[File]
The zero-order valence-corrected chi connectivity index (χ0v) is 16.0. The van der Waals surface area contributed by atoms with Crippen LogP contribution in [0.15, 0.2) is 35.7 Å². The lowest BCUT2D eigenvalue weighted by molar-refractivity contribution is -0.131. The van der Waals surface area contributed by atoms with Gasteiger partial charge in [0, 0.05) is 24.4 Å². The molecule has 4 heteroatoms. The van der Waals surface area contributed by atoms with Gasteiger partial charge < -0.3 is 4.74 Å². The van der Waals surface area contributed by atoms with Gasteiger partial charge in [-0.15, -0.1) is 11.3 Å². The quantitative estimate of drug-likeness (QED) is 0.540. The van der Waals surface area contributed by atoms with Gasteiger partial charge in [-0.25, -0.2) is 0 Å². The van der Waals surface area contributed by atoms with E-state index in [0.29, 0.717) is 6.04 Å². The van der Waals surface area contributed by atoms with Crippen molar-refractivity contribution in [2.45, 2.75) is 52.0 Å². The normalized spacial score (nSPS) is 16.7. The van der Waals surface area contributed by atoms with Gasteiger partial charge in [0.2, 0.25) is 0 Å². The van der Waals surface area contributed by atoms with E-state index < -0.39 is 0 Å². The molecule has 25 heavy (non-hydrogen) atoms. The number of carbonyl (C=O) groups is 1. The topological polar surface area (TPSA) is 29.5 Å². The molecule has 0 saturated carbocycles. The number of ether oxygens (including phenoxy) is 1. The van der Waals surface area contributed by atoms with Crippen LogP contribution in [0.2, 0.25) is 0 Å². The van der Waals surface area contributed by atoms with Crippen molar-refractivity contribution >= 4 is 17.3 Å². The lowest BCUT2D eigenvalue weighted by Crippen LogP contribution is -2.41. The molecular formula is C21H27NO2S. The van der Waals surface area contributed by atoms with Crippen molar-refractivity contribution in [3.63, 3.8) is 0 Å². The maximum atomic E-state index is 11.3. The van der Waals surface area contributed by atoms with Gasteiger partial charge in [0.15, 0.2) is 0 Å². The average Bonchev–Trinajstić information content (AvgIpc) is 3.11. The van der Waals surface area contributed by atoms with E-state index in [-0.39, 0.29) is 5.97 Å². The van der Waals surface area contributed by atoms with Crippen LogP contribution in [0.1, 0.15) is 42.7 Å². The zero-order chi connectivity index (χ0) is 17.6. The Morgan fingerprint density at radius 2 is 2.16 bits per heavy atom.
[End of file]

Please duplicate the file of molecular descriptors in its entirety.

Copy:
The zero-order valence-corrected chi connectivity index (χ0v) is 16.0. The van der Waals surface area contributed by atoms with Crippen LogP contribution in [0.15, 0.2) is 35.7 Å². The lowest BCUT2D eigenvalue weighted by molar-refractivity contribution is -0.131. The van der Waals surface area contributed by atoms with Gasteiger partial charge in [0, 0.05) is 24.4 Å². The molecule has 4 heteroatoms. The van der Waals surface area contributed by atoms with Gasteiger partial charge < -0.3 is 4.74 Å². The van der Waals surface area contributed by atoms with Gasteiger partial charge in [-0.15, -0.1) is 11.3 Å². The quantitative estimate of drug-likeness (QED) is 0.540. The van der Waals surface area contributed by atoms with Gasteiger partial charge in [-0.25, -0.2) is 0 Å². The van der Waals surface area contributed by atoms with E-state index in [0.29, 0.717) is 6.04 Å². The van der Waals surface area contributed by atoms with Crippen molar-refractivity contribution in [2.45, 2.75) is 52.0 Å². The normalized spacial score (nSPS) is 16.7. The van der Waals surface area contributed by atoms with Gasteiger partial charge in [0.2, 0.25) is 0 Å². The van der Waals surface area contributed by atoms with E-state index < -0.39 is 0 Å². The molecule has 25 heavy (non-hydrogen) atoms. The number of carbonyl (C=O) groups is 1. The topological polar surface area (TPSA) is 29.5 Å². The molecule has 0 saturated carbocycles. The number of ether oxygens (including phenoxy) is 1. The van der Waals surface area contributed by atoms with Crippen LogP contribution in [0.2, 0.25) is 0 Å². The van der Waals surface area contributed by atoms with Crippen molar-refractivity contribution >= 4 is 17.3 Å². The lowest BCUT2D eigenvalue weighted by Crippen LogP contribution is -2.41. The molecular formula is C21H27NO2S. The van der Waals surface area contributed by atoms with Crippen molar-refractivity contribution in [3.63, 3.8) is 0 Å². The maximum atomic E-state index is 11.3. The van der Waals surface area contributed by atoms with Gasteiger partial charge in [0.15, 0.2) is 0 Å². The average Bonchev–Trinajstić information content (AvgIpc) is 3.11. The van der Waals surface area contributed by atoms with E-state index in [-0.39, 0.29) is 5.97 Å². The van der Waals surface area contributed by atoms with Crippen LogP contribution in [0.1, 0.15) is 42.7 Å². The zero-order chi connectivity index (χ0) is 17.6. The Morgan fingerprint density at radius 2 is 2.16 bits per heavy atom.